Vitamin D is an essential nutrient that your body needs an adequate supply of in order to function properly. Primarily, your body uses vitamin D to absorb calcium and promote strong bone growth and development. More likely than not your parents told you to drink milk growing up because it would help you grow “strong and tall,” which is true to some extent (genetics play the primary role but getting your recommended vitamin D definitely helps). Though milk is a good source of vitamin D, you can also get it through sunlight, a well-balanced diet, and even a UV lamp if you need.
Vitamin D is good for much more than just healthy bones, it can help prevent heart disease, boost weight loss, and much more. It is a very versatile nutrient which is why you can find it in almost every multivitamin and health supplement, but why is it included in hair loss supplements? Is there a connection between vitamin D and hair loss?
This article is going to take a closer look at the relationship between vitamin D and hair loss to help you better understand the connection and decide if it is something you want in your hair loss supplement.
Vitamin D deficiency and hair loss
Vitamin D deficiency is very common, so common in fact that it is estimated that nearly 42% of Americans and over 1 billion people worldwide are vitamin D deficient, that’s nearly 1 in 8 people.
People become vitamin D deficient for many reasons including not enough sunlight exposure and poor diet (it is more common in vegans because vitamin D occurs naturally in meat). It can also be the result of conditions like Crohn’s disease, cycstic fibrosis, and several other conditions that do not allow your body to properly absorb vitamin D. It is always best to talk to your doctor to determine the underlying cause of your deficiency. But how is it linked to hair loss?
Scientists aren’t entirely sure. Several studies (1,2) found that vitamin D receptors in the body play an important role in the initiation of the anagen (growth) stage of the hair cycle. This may have implications for people with androgenic alopecia (pattern hair loss) relating to the process of miniaturization. During miniaturization, the growth phase of hair follicles is shortened, meaning they slowly grow shorter and shorter during each cycle until they eventually don’t grow at all. If there is a connection between ineffective vitamin D receptors and the miniaturization process then the implications for vitamin D and pattern hair loss would be much stronger, but more research is needed to explore that connection.
The fact that vitamin D receptors are inherently connected to the hairs growth cycle may provide some explanation to the link between low vitamin D levels and hair loss. If the growth phase is not activated, or activated later than it should be, the hair will not grow as long as the previous cycle. Though the connection between androgenic alopecia and vitamin D is purely speculative at this point, there is an established link between low vitamin D and alopecia areata (patchy hair loss). Although alopecia areata is much less common than pattern hair loss, there is some crossover between the mechanisms involved in each of them, which should bring more attention to scientists for the exploration of vitamin D and hair loss more in depth.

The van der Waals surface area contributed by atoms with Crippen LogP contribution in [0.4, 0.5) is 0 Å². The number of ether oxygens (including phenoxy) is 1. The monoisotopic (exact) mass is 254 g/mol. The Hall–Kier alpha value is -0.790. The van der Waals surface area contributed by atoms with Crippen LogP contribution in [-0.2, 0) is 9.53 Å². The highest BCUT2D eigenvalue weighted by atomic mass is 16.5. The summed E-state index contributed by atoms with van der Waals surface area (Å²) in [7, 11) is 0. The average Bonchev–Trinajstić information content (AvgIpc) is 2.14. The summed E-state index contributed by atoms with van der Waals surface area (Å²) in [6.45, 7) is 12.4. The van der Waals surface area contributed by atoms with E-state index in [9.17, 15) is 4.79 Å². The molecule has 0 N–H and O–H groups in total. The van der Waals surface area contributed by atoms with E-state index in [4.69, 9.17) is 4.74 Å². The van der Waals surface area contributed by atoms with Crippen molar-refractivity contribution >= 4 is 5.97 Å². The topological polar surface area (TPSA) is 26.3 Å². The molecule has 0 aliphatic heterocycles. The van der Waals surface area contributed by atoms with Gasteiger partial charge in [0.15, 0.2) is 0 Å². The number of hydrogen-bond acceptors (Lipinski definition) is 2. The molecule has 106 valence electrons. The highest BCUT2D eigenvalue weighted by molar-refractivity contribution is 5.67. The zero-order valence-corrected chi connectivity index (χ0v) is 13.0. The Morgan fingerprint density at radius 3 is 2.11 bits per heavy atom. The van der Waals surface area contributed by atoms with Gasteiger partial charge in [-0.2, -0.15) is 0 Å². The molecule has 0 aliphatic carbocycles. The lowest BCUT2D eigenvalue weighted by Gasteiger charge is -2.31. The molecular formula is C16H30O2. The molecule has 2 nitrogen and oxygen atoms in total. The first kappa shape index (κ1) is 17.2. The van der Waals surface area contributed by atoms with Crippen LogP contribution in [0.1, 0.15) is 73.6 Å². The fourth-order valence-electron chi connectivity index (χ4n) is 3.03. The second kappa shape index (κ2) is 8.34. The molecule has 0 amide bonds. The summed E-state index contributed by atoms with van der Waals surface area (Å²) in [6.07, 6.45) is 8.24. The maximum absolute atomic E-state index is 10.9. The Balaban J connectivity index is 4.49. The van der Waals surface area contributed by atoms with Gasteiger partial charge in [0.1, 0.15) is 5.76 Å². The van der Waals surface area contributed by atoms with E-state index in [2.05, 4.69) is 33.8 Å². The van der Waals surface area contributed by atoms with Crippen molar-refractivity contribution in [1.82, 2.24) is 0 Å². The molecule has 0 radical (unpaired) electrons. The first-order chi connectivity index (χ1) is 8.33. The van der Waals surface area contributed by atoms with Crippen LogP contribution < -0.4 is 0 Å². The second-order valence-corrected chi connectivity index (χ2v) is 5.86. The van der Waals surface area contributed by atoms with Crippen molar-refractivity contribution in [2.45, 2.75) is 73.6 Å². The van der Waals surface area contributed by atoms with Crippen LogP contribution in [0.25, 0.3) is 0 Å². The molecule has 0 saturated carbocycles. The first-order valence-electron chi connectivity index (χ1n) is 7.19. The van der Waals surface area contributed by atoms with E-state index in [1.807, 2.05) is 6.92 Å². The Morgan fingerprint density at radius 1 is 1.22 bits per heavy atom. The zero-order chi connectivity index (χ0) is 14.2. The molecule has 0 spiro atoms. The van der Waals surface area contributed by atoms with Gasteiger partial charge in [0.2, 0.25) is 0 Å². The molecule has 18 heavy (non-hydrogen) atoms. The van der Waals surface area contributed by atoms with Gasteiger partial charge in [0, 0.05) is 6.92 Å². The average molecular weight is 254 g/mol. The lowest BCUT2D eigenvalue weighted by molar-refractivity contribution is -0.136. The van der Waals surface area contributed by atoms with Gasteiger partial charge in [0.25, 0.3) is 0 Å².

Summary of what we know vs. what we don’t
We know that there is a correlation between low levels of vitamin D and different types of hair loss including telogen effluvium, female androgenic alopecia, and alopecia areata. We also know that vitamin D receptors play a key role in starting the hair growth process.
Though this is a good baseline, we still do not understand vitamins D’s role in the hair cycle or how it contributes to hair loss. There was one study done showing that vitamin D may be useful for helping hair regenerate, which is a step in the right direction, but much more research is needed in order to determine the mechanism behind vitamin D’s interaction with hair and therefore no conclusions can be made.
Vitamin D in hair supplements
Until more research is available, you likely do not need to take vitamin D for your hair unless you are deficient, as it will not do much for you (again, based on current research). Many hair loss supplements and multivitamins include vitamin D more as a preventative measure for deficiency as opposed to something that will directly benefit your hair loss.
Again, if you suspect you are vitamin D deficient it is best to get a blood test done by your doctor to confirm it, and also to make sure there aren’t any other underlying health conditions that may be contributing to your deficiency.
The best way to ensure that you do not become deficient is by getting enough sunlight (at least 10-15 minutes a day) and maintain a healthy diet. If you do so you will likely get the needed 25-100 micrograms/day, which is what the mayo clinic suggests you intake to maintain healthy blood levels. Taking over 100 mcg can result in vitamin D toxicity and bring with it negative health effects.
There is a definite established connection between vitamin D and hair loss, and although scientists are beginning to understand it, there is much more research needed. If you suspect you are vitamin D deficient: get a test from your doctor to confirm it. Getting enough vitamin D whether it be through food, sunlight, or supplementation will likely help you improve your hairs condition and ensure you do not lose any hair due to deficiency.